History doctoral alumnus made the most of his opportunities at Carolina and now works with historians, Vietnam veterans in Department of Defense role

Andrew Ringlee

Andrew Ringlee

Andrew Ringlee, a historian for the United States of America Vietnam War Commemoration, says, “I use the research and teaching skills that I acquired during my graduate program at UNC every day in my current position.”

In his answers below, the doctoral alumnus in history talks about seminars, networking and other opportunities that have prepared him for professional success. He also offers advice to current graduate students, including this: “Humanities graduate students should begin preparing for their careers after Chapel Hill from the moment they arrive on campus.”

In reflecting back on your years as a graduate student at Carolina, what experiences did you value the most here at UNC-Chapel Hill?

I was most impressed by the comprehensive education I received from the Department of History at UNC-Chapel Hill. Although my specialty was Russian history, I took advantage of the graduate program’s diverse offerings to take courses in European history, military history and Russian literature at UNC and Duke. I served as a teaching assistant for a diverse range of classes – everything from Russian history, to Native American history, to British history, to the history of sports in the United States – and these experiences gave me the ability to think broadly and creatively about historical education. I twice taught summer courses in United States history, and these opportunities enabled me to design courses on subject materials outside of my specialty. I tutored student athletes and assisted undergraduates with research projects as part of the Graduate Research Consultant program with the Office for Undergraduate Research. These efforts helped me understand the undergraduates’ perceptions of what worked and what did not work in the classroom. Finally, the dissertation afforded me the chance to work independently on a single project over the course of several years. This process involved locating and reading materials in a number of libraries within the United States, and working in over a dozen archives and libraries in Russia on three research trips. I wrote – and with the diligent help of my advisers, edited – a book-length historical study for my dissertation.

We know you recently came back to Chapel Hill to host a career development panel for history graduate students. What advice or thoughts do you have to share with current UNC-Chapel Hill graduate students? 

Current graduate students should take advantage of the wide range of opportunities at UNC and in the greater Triangle area to obtain the most diverse educational experience they can during their time in Chapel Hill. For me, voluntary programs and outside work provided as important a component to my education as the instruction I received in the classroom. These experiences, I believe, prepare graduate students to become better professors and enable them to thrive outside of traditional academic jobs. Humanities graduate students should begin preparing for their careers after Chapel Hill from the moment they arrive on campus. This means they should seek mentorship from their more advanced peers, read academic job postings and follow trends in the job market, attend career development workshops organized by The Graduate School and University Career Services, work a part-time job on or off campus during the semester, and complete an internship with an outside organization for at least one extended period of time during the graduate school process.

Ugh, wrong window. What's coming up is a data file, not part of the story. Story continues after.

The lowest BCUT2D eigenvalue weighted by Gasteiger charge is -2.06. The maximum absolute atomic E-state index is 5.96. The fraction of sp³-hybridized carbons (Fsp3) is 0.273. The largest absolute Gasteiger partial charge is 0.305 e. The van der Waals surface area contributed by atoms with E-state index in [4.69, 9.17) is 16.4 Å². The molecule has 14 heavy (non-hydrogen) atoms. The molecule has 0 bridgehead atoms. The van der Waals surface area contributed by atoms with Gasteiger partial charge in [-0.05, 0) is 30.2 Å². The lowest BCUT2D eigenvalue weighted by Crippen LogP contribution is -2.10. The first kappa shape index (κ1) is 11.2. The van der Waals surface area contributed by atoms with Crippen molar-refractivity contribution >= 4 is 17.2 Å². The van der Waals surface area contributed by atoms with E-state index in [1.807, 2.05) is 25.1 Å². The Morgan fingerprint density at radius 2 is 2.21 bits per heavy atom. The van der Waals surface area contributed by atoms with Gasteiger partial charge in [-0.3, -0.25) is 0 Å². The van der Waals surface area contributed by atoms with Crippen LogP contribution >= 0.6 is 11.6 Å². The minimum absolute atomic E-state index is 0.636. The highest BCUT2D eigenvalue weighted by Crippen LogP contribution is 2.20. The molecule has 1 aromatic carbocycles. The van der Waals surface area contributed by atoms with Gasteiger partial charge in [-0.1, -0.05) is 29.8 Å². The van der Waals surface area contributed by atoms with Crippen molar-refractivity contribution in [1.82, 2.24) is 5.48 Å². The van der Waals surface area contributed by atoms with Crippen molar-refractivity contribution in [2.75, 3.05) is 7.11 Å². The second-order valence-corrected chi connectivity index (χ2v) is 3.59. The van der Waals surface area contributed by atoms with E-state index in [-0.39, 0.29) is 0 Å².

Are there any specific examples of support – professional development, mentoring, other – that helped you advance your academic and professional goals?

I attended several panels jointly hosted by the UNC and Duke departments of history. These panels brought together alumni who worked in a variety of professions to speak to graduate students about their experiences finding careers outside of academia. I found these seminars empowering, especially because the academic job market was challenging at the time I finished my dissertation. These panels enabled me to learn about promising career opportunities outside of academia and establish relationships with alumni who worked in these fields. I learned of my current position through email correspondence with an alumnus I first engaged at one of these events. Additionally, I attended several career development seminars hosted by The Graduate School and numerous informational sessions on campus by various government organizations and private companies. These activities informed me of the rewarding opportunities out there, enabled me to present myself to employers as an attractive candidate and helped guide me through the entire hiring process.

What should people know about your work?

I use the research and teaching skills that I acquired during my graduate program at UNC every day in my current position. The federal government hires a significant number of historians to work in nearly all of its agencies. I work as an historian for the United States of America Vietnam War Commemoration, an organization created by the Department of Defense to commemorate Vietnam veterans and inform the public of the history of the war. In this capacity, I research and write about historical content on the Vietnam War for the commemoration website, I organize public speaking events and conference panels on the war, I conduct oral history interviews with Vietnam veterans and other individuals involved in the conflict, and I helped research and design the Pentagon’s award-winning Vietnam War Corridor Exhibit. I constantly collaborate with historians from federal agencies, academic institutions, museums and historical societies on a wide range of projects and initiatives.

By Christine Scalora